WILMINGTON (CBS) - The railroad crossing in Wilmington where a woman was killed by a train last month had "faulty operations" on Friday morning according to the town. However, the MBTA said the system performed as it was designed to.
The Wilmington Board of Selectmen says the crossing arms got stuck in the horizontal position across Middlesex Ave. at 12:19 a.m. Friday. A worker for Keolis, the company hired by the MBTA to operate the commuter rail, came by to repair the issue, according to the Board.
At about 6:44 a.m., as a commuter rail train was passing, the crossing arms failed to activate, the Board said. The town is now demanding action.
The MBTA said there was not a failure or malfunction on Friday, blaming melting snow piles and road salt as the reason the crossing gates were automatically lowered early Friday morning.
"From shortly after midnight until mid-morning, all trains came to a stop, approximately 50 feet before entering the Middlesex Avenue crossing," the MBTA said. "It's at this location where the train interacts with track circuits that trigger the lowering of the gates, allowing the train to roll through the crossing at a slow rate of speed."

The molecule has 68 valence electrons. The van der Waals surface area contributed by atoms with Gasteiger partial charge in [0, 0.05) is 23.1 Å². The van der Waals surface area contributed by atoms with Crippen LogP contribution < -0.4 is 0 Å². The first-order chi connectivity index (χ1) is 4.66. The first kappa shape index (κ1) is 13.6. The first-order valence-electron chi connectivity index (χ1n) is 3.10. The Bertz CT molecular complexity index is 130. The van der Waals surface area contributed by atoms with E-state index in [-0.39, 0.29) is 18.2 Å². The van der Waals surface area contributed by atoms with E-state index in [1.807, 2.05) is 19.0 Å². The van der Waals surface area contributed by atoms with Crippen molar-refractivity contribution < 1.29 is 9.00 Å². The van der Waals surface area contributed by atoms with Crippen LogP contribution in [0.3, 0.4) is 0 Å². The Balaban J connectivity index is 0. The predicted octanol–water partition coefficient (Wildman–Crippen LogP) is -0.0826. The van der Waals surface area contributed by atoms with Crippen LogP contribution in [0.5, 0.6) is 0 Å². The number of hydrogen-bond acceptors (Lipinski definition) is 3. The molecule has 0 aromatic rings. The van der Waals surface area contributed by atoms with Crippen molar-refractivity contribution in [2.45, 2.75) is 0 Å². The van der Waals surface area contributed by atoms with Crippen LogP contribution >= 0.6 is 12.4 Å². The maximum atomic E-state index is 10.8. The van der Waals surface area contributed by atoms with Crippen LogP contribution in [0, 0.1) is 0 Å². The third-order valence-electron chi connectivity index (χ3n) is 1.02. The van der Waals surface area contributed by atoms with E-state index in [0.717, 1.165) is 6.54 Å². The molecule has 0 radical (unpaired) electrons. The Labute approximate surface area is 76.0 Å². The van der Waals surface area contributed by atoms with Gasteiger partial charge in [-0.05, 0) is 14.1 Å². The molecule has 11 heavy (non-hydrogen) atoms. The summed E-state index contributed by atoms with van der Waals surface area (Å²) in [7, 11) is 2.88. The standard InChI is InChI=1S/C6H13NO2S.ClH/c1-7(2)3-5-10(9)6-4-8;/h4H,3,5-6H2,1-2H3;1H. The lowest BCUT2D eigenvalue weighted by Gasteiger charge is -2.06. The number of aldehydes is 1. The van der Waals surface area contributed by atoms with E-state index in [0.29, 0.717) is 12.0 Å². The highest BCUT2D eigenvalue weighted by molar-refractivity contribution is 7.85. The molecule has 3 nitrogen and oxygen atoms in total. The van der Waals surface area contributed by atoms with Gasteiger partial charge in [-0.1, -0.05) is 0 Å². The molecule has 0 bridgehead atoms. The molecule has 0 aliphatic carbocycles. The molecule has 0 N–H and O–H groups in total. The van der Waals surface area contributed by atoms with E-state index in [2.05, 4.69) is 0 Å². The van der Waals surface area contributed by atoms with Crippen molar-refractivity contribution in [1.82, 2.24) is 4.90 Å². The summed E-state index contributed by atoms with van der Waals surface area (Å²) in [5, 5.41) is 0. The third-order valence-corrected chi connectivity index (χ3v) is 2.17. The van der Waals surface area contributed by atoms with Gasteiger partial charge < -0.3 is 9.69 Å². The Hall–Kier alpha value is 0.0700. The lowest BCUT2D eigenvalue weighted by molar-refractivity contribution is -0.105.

The MBTA said the crossing was cleared of salt-filled water by mid-morning and trains returned to normal operation. "At no point today were the gates up while a train was travelling through the crossing," the MBTA said.
In January, 68-year-old Roberta Sausville Devine was hit and killed when the crossing arms failed to come down due to "human error." A Keolis worker was placed on leave after the crash.
The Board of Selectman said the MBTA's response to the fatal January crash "has been completely lacking" and they will be working with state lawmakers to hold the MBTA accountable.
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